Subjects/Keywords: Mechanical Engineering

Record DetailsSimilar RecordsGoogle PlusoneFacebookTwitterCiteULikeMendeleyreddit

APA · Chicago · MLA · Vancouver · CSE | Export to Zotero / EndNote / Reference Manager

APA (6th Edition):

Hodges, J. L. (2014). A Model of the Diurnal Variation in Lake Surface Temperature. (Masters Thesis). Clemson University. Retrieved from https://tigerprints.clemson.edu/all_theses/2075

Chicago Manual of Style (16th Edition):

Hodges, Jonathan L. “A Model of the Diurnal Variation in Lake Surface Temperature.” 2014. Masters Thesis, Clemson University. Accessed January 24, 2021. https://tigerprints.clemson.edu/all_theses/2075.

MLA Handbook (7th Edition):

Hodges, Jonathan L. “A Model of the Diurnal Variation in Lake Surface Temperature.” 2014. Web. 24 Jan 2021.

Vancouver:

Hodges JL. A Model of the Diurnal Variation in Lake Surface Temperature. [Internet] [Masters thesis]. Clemson University; 2014. [cited 2021 Jan 24]. Available from: https://tigerprints.clemson.edu/all_theses/2075.

Council of Science Editors:

Hodges JL. A Model of the Diurnal Variation in Lake Surface Temperature. [Masters Thesis]. Clemson University; 2014. Available from: https://tigerprints.clemson.edu/all_theses/2075

3. Fredericks, Steven. Investigation of single drop particle scavenging using an ultrasonically levitated drop.

Degree: PhD, Mechanical Engineering, 2018, Clemson University

Airborne particulate, known as aerosols, produced by both natural and anthropogenic means, have significant health and environmental impacts. Therefore understanding the produc-tion and removal of these particles is of critical importance. The main thrust of this thesis research is concerned with improving the understanding of removal of particulates via interaction with falling liquid drops, known as wet deposition. This process occurs naturally within rain and can be imposed in industrial applications with wet scrubbers. Therefore improved models for wet scavenging have applications in both climatology and pollution control. To perform this study, first the performance of existing models for wet deposition was investigated. Models for drop scavenging of aerosols via inertial impaction proposed by Slinn and by Calvert were compared with published experimental measurements. A parametric study was performed on the residual of the model predictions from the measurements to identify dimensionless groups not included in these models, which might increase model performance. The study found that two dimensionless groups, the relative Stokes number, Stkr and the drop Reynolds number Re, are both well correlated with the residual of these models. They are included in modified versions of both of these models to provide better performance. That these two dimensionless groups improve model performance suggests that an inertial mechanism and an advective mechanism not accounted for in the existing models play some role in aerosol scavenging in the inertial regime. These findings were experimentally investigated to identify more specifically these mecha-nisms. To do this, single drop particle scavenging was experimentally measured using an ultrasonic levitation technique. This technique enabled measurements of scavenging efficiency, E, for individ-ual drops, and allowed for control of drop axis ratio, α, drop shape oscillations, and Re independently from drop diameter. This allowed for more controlled manipulation of the drop wakes in both at-tached and vortex shedding regimes. Non-evaporating drops were used which resulted in essentially zero temperature and vapor concentration difference between the drop surface and the surrounding air, virtually eliminating the possibility of confounding phoretic effects. Plots of E versus Stokes number, Stk, were found to depend on α. These plots became independent of α when Stk was calculated using the Sauter mean diameter (as opposed to the equivolume diameter). Furthermore, E was shown to be insensitive to both Re and drop shape oscillations, suggesting that wake effects do not have a measurable impact on E. Finally, a method was developed to relate models of E for spherical drops (the assumed shape in existing scavenging model predictions) to E for arbitrarily deformed drops, such as those occurring in rain. Of note, these are the first measurements of droplet scavenging obtained using ultrasonic levitation. Finally, as drop scavenging is heavily dependent on particle size, a… Advisors/Committee Members: Dr. John R. Saylor, Committee Chair, Dr. Joshua B. Bostwick, Dr. Rodrigo Martinez-Duarte, Dr. Lonny L. Thompson.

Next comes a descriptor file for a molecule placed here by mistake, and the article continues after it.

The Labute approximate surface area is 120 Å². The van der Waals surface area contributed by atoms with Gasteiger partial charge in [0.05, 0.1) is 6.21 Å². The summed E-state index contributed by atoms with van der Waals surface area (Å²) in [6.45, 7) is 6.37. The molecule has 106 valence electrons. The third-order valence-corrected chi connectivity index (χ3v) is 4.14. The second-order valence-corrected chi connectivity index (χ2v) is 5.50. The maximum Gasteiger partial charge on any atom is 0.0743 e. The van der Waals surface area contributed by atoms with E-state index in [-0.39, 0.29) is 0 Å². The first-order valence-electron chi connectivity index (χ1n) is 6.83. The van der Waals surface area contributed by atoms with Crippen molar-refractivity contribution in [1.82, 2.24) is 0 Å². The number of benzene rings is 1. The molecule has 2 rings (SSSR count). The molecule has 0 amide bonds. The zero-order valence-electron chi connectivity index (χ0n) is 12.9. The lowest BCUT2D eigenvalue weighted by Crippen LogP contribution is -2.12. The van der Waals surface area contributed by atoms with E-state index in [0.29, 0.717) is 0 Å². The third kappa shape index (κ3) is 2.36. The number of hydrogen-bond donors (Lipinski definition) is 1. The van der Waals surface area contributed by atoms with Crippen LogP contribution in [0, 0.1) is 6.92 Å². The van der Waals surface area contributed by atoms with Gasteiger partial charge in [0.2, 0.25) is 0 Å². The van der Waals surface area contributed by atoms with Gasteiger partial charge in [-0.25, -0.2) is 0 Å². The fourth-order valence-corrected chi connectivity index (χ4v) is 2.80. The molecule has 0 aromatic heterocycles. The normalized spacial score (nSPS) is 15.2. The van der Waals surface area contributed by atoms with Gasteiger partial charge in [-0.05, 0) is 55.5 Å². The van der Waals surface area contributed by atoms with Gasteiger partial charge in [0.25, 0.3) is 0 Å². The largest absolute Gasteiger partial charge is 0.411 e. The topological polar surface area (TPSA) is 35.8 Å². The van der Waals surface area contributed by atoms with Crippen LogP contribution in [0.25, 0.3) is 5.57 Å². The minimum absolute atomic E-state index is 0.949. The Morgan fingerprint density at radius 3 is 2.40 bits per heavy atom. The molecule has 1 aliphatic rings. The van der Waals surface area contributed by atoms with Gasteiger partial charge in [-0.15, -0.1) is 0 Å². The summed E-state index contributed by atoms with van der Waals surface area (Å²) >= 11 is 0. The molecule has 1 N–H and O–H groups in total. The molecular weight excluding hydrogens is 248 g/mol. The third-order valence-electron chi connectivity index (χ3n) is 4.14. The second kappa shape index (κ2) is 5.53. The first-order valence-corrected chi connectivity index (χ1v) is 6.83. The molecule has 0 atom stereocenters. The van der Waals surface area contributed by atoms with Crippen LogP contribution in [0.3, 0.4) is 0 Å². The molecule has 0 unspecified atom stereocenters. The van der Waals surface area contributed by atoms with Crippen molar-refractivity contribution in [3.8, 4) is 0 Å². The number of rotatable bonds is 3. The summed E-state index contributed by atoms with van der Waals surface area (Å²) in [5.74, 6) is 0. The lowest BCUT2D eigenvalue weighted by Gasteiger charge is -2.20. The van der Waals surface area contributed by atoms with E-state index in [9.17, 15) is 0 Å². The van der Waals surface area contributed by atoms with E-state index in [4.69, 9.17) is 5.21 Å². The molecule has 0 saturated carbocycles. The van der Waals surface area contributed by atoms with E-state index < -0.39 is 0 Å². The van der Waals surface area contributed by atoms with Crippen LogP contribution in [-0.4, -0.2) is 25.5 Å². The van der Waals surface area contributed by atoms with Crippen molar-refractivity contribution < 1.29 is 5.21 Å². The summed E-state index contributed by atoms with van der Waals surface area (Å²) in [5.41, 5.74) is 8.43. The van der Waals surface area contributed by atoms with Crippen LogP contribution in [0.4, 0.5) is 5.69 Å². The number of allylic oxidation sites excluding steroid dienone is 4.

Subjects/Keywords: Aerosol Scavenging; Drop Oscillation; Drop Shape; Drop Wake; Ultrasonic Levitation

Record DetailsSimilar RecordsGoogle PlusoneFacebookTwitterCiteULikeMendeleyreddit

APA · Chicago · MLA · Vancouver · CSE | Export to Zotero / EndNote / Reference Manager

APA (6th Edition):

Fredericks, S. (2018). Investigation of single drop particle scavenging using an ultrasonically levitated drop. (Doctoral Dissertation). Clemson University. Retrieved from https://tigerprints.clemson.edu/all_dissertations/2149

Chicago Manual of Style (16th Edition):

Fredericks, Steven. “Investigation of single drop particle scavenging using an ultrasonically levitated drop.” 2018. Doctoral Dissertation, Clemson University. Accessed January 24, 2021. https://tigerprints.clemson.edu/all_dissertations/2149.

MLA Handbook (7th Edition):

Fredericks, Steven. “Investigation of single drop particle scavenging using an ultrasonically levitated drop.” 2018. Web. 24 Jan 2021.

Vancouver:

Fredericks S. Investigation of single drop particle scavenging using an ultrasonically levitated drop. [Internet] [Doctoral dissertation]. Clemson University; 2018. [cited 2021 Jan 24]. Available from: https://tigerprints.clemson.edu/all_dissertations/2149.

Council of Science Editors:

Fredericks S. Investigation of single drop particle scavenging using an ultrasonically levitated drop. [Doctoral Dissertation]. Clemson University; 2018. Available from: https://tigerprints.clemson.edu/all_dissertations/2149

.